Mastering Business Analytics: The real MBA for career success, Step-by-Step

 

 

Has your MBA met your career expectations?

 

We can fix the problem, but you should be aware of the situation. Here's a dirty little secret. If your diploma does NOT read, "Sloan School" (or University of Chicago), you've been stuck with a third-rate education and a largely useless degree. Sorry to be the bearer of bad tidings, however, you might as well face it.

Today, your career success and even longevity prospects are tied to having and being able to demonstrate significant analytical ability. For all intents and purposes, analytical ability equates with mathematical ability. Does that mean that because you're not a physics or math major, you're a dummy with no future?

Decidedly not, but you're likely to have an uphill and defensive fight, until you can take the offensive. That said, what can you do about it? Plenty. You have a useful grounding in the terminology. You need to learn how to most effectively use it*. What you need can be summed up in four items:

1. How do you "connect the dots" horizontally? (You know, how does what you know about finance fit into marketing decision-making? More importantly, from a strategic perspective, what drives what?)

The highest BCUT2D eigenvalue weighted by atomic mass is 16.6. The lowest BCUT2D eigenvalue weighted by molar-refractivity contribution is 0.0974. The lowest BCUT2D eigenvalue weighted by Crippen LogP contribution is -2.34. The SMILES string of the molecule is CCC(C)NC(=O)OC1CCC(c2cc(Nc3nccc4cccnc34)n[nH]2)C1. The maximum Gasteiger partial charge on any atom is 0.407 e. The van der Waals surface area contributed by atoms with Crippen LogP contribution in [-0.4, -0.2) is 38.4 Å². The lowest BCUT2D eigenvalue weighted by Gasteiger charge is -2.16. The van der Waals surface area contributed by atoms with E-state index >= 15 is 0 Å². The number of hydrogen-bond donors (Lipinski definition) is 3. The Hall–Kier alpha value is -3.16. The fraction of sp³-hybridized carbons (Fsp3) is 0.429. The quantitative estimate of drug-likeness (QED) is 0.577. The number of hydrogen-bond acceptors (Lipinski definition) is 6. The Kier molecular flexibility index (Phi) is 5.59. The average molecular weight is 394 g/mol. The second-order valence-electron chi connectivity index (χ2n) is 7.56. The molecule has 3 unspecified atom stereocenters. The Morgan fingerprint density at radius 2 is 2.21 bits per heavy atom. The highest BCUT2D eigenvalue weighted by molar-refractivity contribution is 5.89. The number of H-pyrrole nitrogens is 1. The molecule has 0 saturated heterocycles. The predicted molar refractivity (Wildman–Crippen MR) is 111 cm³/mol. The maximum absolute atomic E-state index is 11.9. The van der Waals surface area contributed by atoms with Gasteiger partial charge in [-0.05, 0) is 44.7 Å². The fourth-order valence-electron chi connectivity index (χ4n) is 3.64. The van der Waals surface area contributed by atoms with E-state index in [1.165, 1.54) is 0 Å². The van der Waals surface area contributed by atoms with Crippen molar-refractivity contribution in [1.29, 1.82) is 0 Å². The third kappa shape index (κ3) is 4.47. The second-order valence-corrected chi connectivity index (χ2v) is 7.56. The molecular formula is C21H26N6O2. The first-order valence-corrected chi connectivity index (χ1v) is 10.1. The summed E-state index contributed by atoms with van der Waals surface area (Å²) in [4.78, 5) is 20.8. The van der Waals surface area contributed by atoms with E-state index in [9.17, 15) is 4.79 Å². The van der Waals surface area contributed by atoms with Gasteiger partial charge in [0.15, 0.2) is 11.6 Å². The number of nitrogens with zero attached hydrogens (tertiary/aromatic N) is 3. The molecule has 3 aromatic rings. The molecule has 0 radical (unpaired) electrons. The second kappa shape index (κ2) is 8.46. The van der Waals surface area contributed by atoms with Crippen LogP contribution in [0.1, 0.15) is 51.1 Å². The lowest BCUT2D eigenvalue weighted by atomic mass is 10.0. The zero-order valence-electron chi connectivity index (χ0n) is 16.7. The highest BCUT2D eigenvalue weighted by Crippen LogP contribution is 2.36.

2. What do you have to learn to usefully assemble ALL that you do know to reach intelligent conclusions which you can communicate to inform and persuade?

3. How should I best use information technology to leverage items #1 & 2?

4. Get George Simmons pre-calculus book (here)and virtually memorize it!

So, take heart. You have learned a TON of minutia, some of it is really valuable. Our job: First, is to help you sift the wheat from the chaff. Second, is to help you assemble said wheat into a workable knowledge mosaic (sorry about the mixed metaphor, but you get the point) from which you can make intelligent inferences. Third, is to help you extend your analytical skills. Fourth, is to help you offset your quantitative handicaps by using Excel really effectively.

 

*Okay, here're some more sad little facts. Years ago, as in the 1960's, you were presumed to have mastered (well, okay, "mastered") calculus. Why? Because you were going to be exposed in finance to nasty little equations, such as, FV = Pe^rt rather than FV = P(1+r)^t ... and you had a rigorous course in statistics (Quick: what's the integral for the Gaussian distribution?) and a semester of operations research ... and these were FOUNDATION courses.

To continue, education is a business, pure and simple. Academics get raises and tenure based (nearly solely) upon their publications. Students object strongly to having to think hard. (Do NOT construe slogging through 100-page cases as hard thinking; it most certainly is not.) Schools, students, and professors will almost always follow the course of least resistance to achieve their ends. Quel suprise! The, so what, is this: They found that dumbing-down the curriculum was so successful (read: popular) in the 1970's that they continued the practice in the 80's, 90's ... to today.

So, if students want to do make-believe work, they'll get a make-believe degree. That simple.